BaronWR: Did you see that he said you can repent after death, now?
Sam512: Ooh, brilliant! I like that option.
Andrew Aguecheek: SUCK IT, PASCAL!

At the time of writing, the best public individual in the world.

Born Jorge Mario Bergoglio; Cardinal and Archbishop of Buenos Aires prior to his accession to the Vicarage of Christ. He was a Jesuit, which he kind of had to stop at least technically for reasons of being the Pope now. He is the two hundred and sixty-sixth ruler of the oldest organization and state currently in existence, the Catholic Church. To the best of my knowledge, he is the only official autocrat left in Europe. He has only one working lung.

From the moment of his accession, crazy shit began to happen. I and several of my friends have watched in delighted astonishment as he moves from clarity to clarity, thus far unpoisoned by the tea of John Paul. And I do mean the very moment: accepting, he took the name Francis — the first time in precisely one thousand one hundred years that any Pope has chosen a wholly new name — after Saint Francis of Assisi, to remind him always that the Church is for the poor. When the Master of Ceremonies went to throw the papal cloak over his shoulders, he refused it; some claim that he said »You wear it! We are in Lent, Carnival is over«.

He refused to be installed in the papal apartments. He took up residence in a guesthouse instead. He refused the Popemobile. (In favor of a Ford Focus.) Reports suggest that he has removed the Papal cathedra from St. Peter's; in any case, he has had a simple wooden bench moved in to substitute. Allegedly, he mostly sits on the steps leading up to the altar.

As he assumed the (revised) papal seat just before Easter, he was catapulted immediately into conducting some of the most important celebrations of the liturgical year, and here immediately he shocked many Catholics. One of the ceremonies traditional to Easter is for the Pope to wash the feet of twelve disciples on Maundy Thursday, in imitation of Christ. Previously, Popes would choose twelve priests, and wash their feet in St. John Lateran, the seat of the bishopric of Rome. Pope Francis went to Casal del Marmo youth prison, and there washed the feet of twelve juvenile offenders, two of whom were women — a first, and an astonishing breach of Vatican protocol, which (bizarrely) offended conservative Catholics immensely.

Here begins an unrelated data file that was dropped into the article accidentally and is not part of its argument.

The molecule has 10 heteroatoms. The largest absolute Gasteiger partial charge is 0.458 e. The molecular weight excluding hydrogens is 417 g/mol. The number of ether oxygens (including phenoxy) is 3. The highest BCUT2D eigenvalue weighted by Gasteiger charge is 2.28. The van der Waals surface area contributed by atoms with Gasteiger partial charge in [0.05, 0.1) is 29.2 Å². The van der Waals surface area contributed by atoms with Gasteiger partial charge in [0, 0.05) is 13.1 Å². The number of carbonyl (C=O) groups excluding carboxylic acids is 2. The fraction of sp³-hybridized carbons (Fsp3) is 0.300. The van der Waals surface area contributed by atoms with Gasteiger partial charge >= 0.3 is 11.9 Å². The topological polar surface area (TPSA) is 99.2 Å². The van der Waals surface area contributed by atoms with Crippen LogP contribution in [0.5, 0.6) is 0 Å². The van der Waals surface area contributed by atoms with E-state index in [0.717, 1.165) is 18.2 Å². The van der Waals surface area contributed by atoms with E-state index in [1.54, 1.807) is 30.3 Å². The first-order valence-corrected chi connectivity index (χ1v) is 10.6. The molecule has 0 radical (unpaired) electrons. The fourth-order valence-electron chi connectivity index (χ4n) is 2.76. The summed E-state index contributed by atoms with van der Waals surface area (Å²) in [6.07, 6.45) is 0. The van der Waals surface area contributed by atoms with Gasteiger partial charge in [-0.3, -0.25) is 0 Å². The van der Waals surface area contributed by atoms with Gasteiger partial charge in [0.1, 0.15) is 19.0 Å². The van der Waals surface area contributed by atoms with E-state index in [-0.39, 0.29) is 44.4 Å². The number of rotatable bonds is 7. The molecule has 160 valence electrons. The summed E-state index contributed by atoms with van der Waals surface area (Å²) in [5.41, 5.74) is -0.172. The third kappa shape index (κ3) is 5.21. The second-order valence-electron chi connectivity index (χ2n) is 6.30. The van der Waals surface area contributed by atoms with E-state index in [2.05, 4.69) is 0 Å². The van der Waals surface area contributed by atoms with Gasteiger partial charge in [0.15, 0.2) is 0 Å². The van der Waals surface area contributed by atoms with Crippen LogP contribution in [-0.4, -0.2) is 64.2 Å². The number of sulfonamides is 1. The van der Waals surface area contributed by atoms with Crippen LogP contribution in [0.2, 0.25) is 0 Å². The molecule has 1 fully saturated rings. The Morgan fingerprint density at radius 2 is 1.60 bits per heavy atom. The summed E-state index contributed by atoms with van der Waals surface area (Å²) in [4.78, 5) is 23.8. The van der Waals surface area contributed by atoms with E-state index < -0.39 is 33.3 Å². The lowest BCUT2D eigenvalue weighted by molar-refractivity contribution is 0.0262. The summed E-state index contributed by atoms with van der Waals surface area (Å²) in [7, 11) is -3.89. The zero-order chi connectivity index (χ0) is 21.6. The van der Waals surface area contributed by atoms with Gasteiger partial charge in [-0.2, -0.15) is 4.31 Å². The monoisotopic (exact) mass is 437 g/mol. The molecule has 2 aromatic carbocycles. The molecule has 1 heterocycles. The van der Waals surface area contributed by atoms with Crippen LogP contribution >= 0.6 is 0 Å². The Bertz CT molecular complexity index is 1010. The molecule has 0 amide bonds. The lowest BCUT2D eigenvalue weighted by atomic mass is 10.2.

Some time in May he explained that any good person could naturally inherit the Kingdom of Heaven, regardless of whether they were Catholic or even Christian.

In late June, he took the first steps toward a review of the Vatican Bank. (Almost immediately, an official of the bank was arrested for attempting to embezzle €20 million.)

In July, he declared that marginalization of homosexuals was unacceptable, and then later, clarified that focusing on »gays and abortion« is morally hazardous, since »getting tied up in small-minded rules« risks losing the message of mercy which is the true purpose of the Church.

In mid-September, he gave an interview to a Jesuit magazine where he said he found it »amazing to see the denunciations for lack of orthodoxy that come to Rome«, since used that way »[t]he dicasteries of the Roman Curia [...] run the risk of becoming institutions of censorship«. (This interview is also the ultimate source of the quotes just preceding.)

Just afterward, he gave another interview (note: this translation appears to be incomplete, starting in medias res) to the Italian newspaper La Repubblica in which he asked the paper's awestruck, atheist editor »Do you think we are very far apart?« and told him that »the court is the leprosy of the Papacy«, among other things. The interview, linked here in English translation, is almost impossible to summarize for salient points, and well worth reading. Another quote, however:

"You, however, from what I understand, are a non-believer but not anti-clerical. They are two very different things." [This is the Pope.]
True, I am not anticlerical, but I become so when I meet a clericalist.
He smiles and says, "It also happens to me that when I meet a clericalist, I suddenly become anti-clerical. Clericalism should not have anything to do with Christianity."

That was early this month, or perhaps in late September. Just two days ago he spoke out to plead for a reconciliation with the Protestants and Orthodox, declaring that the Catholic Church itself, not least, has much to apologize for. Which is another pretty astonishing reversal of policy.

Taken all together, these statements indicate a staggering conclusion: the new Pope actually believes in Jesus Christ, and may even have read the Bible! Or, less jocularly, we might put it this way: through all his actions, and all his statements, the image that emerges is of a thoughtful, genuinely good person, a person who cares more for doing good than for maintaining the prestige of himself or his organization, who tries to live up to the examples of those who came before, and isn't half bad at it. I only wish I knew a politician of whom I could say the same.

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